The Sculptor’s Guide To A Goddess
She may have four arms or six even eight, but only one pair of legs and nothing between them except a gentle fold of cloth. The palms may be raised in blessing or hold weapons, brooms, crocodile teeth or a man’s head but never a bottle of moisturizing lotion, a screwdriver, a cupcake, a microphone. The wrists should bend delicately frozen in ethereal dance but if that might tire her out, choose from one of the sixteen (bangled) mudras that suggest a tenure track to moksh. Let her smile or appear vacantly benign or, to work in the dead crocodile she may glower and scowl with flesh caught in her fingernails but never must she appear to ponder with any of the three heads atop her neck the stock market or Diophantine equations or bunions on her feet (nevermind that she has been standing six thousand two hundred and forty eight days). Her hair may be worn in tight knots or cascade neatly over her shoulders like an additional shawl; think of it as her own built-in fleece and though she may have lived three thousand years in rain-blessed loamy lands it cannot be grey or frizzy and no matter the fashions of your time it’s never styled in layers with bangs. The breasts must be tasteful C-cups okay, D-cups - live vicariously through your art but never lactating or weighed down or pulled apart by gravity or feeding. Sculpt her in nine yards of silk sufficiently cinched at the navel to reveal a waist-to-hip ratio of .6 and though she is ‘mata’ to us all, remember - no stretchmarks. Blood, if you must is permissible on faces and hands the respectable red of battle, valour, men some may even dribble down her flesh-eating teeth but she has no use for tampons or hot water bags and even if she did bleed she would have to walk out of the temple that week. In the poet's words : ‘The Sculptor's Guide to a Goddess’ simultaneously questions patriarchy, religion and their entanglements.
Assorted Advice Received On The Art Of Woman
Soak peeled onions in water for at least ten minutes; the world will give you enough other things to cry about anyway. Have children. Have boys. When in a crowded bus, hold an open safety pin next to your chest. Laugh with your mouth covered. Devi, you are like temple – how you let anyone touch? The unhistoried can find themselves too. Higher, lift your legs higher, you’re a ballerina not a dog about to take a piss. Keep cats if you want to learn to cope with the otherness of lovers. Women who hate are far more interesting than women who love. Why you insist on jogging on the street, shaking your thisandthat – what are treadmills for – and who you want to preen for all the time, huh? At least get the driver to take you to the park and then jog inside the park, arre what is so complicated-vomplicated – just call him, sit in the car (with jacket on), get off, do your joggingandjiggling, call him, back in the car, wear the jacket again and go back home. Simple. Most creatures have roots, some have wings. If you must meet a friend on the street, wait at a bus stop so you won’t look like you are soliciting. The morning will come again. The night will come again. Your premonition is more accurate than his proof. They’ll say dance like no one’s watching but someone’s always watching. If you hate his shirt so much, throw it in the wash with the woolens. Don’t use oil when the recipe says butter. Wear sarees. Never marry a man you wouldn't want to divorce. Wear jeans. Even a flower has its roots in manure. Wear lingerie. Don’t watch too many romcoms thinking you’ll heal with laughter; sometimes it just makes you numb. Wear nude make up. Your voice is the sharpest blade the world has known, don’t let anyone tell you it’s high-pitched. Wear heels. One day you’ll look at the old man in your bed and feel foolish about believing in true love, but it will pass, I promise. Celebrate your birthdays, specially those in your fourth decade. Have girls, chalo, at least one daughter for old-age sake? Give, give, give until you turn inside out. They’ll say the age of woman has come but do not believe them until they stop saying it. Bleed In the poet's words : "'Assorted Advice Received on the Art of Woman’ resembles a found poem with its list of how womanhood is shaped as an identity and as a practice. It is arranged as a solid block of text, without the spatial relief of verses and line breaks, to evoke the claustrophobia of being fenced in by commands and expectations."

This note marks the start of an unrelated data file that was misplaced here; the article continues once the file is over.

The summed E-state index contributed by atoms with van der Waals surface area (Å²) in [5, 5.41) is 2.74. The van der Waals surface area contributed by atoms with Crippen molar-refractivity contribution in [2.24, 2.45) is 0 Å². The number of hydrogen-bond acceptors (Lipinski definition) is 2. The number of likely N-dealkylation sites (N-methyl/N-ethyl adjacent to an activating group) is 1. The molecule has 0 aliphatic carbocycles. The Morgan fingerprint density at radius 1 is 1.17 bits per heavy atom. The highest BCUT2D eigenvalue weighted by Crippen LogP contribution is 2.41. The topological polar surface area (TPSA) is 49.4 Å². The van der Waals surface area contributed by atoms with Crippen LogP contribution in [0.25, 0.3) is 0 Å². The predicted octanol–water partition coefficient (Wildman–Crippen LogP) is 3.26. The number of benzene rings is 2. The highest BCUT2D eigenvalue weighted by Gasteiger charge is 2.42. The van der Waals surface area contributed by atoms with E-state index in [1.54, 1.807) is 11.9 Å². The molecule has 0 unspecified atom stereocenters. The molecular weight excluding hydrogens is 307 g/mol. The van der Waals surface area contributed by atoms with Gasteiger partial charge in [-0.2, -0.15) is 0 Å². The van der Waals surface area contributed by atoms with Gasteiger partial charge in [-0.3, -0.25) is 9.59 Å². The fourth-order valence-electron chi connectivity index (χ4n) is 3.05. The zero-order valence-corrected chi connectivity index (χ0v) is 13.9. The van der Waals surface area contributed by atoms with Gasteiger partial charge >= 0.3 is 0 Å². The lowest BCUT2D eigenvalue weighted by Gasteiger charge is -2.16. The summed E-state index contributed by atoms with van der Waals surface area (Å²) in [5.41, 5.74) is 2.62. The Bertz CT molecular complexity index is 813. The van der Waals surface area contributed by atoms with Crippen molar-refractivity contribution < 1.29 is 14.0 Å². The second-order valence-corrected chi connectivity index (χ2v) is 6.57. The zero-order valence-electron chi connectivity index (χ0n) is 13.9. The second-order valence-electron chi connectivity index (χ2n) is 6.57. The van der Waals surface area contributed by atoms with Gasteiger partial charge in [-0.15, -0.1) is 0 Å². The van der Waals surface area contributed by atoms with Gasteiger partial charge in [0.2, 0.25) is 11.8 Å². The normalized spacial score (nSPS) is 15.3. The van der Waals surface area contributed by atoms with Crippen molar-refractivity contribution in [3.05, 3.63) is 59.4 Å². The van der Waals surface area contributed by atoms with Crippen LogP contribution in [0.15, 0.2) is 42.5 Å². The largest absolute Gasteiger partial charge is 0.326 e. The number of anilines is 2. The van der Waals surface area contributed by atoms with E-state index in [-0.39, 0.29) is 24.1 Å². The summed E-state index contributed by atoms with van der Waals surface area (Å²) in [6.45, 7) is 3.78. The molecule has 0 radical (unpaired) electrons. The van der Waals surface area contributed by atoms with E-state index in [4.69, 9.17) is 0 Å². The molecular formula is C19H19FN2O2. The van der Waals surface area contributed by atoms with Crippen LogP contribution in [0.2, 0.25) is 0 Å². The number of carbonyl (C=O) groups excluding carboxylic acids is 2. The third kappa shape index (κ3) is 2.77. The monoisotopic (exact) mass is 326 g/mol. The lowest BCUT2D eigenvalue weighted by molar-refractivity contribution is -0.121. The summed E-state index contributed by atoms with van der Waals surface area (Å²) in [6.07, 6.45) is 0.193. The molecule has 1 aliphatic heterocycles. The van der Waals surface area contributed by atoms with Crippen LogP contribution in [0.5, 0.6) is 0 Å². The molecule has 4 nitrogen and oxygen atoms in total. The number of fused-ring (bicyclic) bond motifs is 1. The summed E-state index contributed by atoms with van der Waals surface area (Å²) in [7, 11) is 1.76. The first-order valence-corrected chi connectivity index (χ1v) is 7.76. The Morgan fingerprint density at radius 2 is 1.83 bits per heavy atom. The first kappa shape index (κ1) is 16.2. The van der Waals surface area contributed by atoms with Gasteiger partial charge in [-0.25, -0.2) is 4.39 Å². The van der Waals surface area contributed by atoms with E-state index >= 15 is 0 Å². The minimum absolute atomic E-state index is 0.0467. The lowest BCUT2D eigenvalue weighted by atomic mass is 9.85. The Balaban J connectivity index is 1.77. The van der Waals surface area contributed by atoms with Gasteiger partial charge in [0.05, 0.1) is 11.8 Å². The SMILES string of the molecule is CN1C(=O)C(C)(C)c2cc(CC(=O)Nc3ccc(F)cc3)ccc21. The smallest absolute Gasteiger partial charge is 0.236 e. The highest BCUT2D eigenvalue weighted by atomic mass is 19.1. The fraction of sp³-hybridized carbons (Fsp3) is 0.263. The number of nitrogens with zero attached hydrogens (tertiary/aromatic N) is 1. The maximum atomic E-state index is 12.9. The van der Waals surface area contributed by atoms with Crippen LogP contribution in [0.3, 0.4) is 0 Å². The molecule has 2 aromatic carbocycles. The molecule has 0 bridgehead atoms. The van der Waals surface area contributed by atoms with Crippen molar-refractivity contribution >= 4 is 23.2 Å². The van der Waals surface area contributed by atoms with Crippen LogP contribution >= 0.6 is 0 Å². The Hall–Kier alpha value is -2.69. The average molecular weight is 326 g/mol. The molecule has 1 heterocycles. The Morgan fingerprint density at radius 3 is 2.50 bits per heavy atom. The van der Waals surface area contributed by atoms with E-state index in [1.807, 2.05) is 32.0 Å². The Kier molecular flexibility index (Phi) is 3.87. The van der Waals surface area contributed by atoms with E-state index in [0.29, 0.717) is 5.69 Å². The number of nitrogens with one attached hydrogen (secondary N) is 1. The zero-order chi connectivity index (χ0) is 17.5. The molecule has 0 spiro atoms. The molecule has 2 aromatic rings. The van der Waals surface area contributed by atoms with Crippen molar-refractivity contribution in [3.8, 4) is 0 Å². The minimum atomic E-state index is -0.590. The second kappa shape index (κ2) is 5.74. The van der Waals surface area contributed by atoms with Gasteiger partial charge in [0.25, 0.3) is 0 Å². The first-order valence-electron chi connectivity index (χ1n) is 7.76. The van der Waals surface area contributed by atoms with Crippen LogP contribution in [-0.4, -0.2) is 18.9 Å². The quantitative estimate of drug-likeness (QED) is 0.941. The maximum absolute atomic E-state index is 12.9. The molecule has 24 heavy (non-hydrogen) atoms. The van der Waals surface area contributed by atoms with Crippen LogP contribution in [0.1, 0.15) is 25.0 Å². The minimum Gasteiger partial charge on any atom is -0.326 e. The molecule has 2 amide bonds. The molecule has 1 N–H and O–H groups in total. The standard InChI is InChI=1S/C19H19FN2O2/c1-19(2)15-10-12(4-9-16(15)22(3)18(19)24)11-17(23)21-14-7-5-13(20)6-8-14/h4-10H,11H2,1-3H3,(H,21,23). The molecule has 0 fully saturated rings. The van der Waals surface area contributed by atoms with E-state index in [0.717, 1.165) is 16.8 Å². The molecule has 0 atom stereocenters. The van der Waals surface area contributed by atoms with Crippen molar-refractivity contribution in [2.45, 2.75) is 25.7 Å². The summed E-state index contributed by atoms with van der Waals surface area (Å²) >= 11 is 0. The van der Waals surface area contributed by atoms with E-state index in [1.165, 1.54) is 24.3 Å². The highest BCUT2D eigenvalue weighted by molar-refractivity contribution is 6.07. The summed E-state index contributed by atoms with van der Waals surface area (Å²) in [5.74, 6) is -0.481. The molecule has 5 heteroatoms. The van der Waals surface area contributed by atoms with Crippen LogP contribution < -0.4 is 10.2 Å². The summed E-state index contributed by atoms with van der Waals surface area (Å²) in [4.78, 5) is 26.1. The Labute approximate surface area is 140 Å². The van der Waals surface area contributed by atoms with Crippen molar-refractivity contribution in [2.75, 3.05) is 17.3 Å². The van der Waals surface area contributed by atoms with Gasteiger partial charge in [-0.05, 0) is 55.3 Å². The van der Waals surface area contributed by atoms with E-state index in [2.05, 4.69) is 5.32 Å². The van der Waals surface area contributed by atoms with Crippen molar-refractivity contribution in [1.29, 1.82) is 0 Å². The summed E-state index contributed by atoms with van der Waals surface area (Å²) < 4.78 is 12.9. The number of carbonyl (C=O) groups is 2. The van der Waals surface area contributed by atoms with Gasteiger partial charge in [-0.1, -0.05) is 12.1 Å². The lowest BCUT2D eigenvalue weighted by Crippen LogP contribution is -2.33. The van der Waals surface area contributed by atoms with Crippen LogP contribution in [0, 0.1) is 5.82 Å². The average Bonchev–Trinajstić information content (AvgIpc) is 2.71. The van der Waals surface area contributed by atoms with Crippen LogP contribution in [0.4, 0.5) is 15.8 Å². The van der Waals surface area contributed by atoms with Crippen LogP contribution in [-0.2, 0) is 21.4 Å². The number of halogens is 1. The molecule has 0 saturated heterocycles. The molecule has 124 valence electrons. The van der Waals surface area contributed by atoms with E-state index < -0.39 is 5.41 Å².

Pervin Saket is the author of the novel ‘Urmila’ and of a collection of poetry ‘A Tinge of Turmeric’. She is the 2021 Fellow for the Vancouver Manuscript Intensive. Pervin was shortlisted for the WE Kamala Das Poetry Award 2020. She is Poetry Editor of The Bombay Literary Magazine and co-founder of the annual Dum Pukht Writers’ Workshop.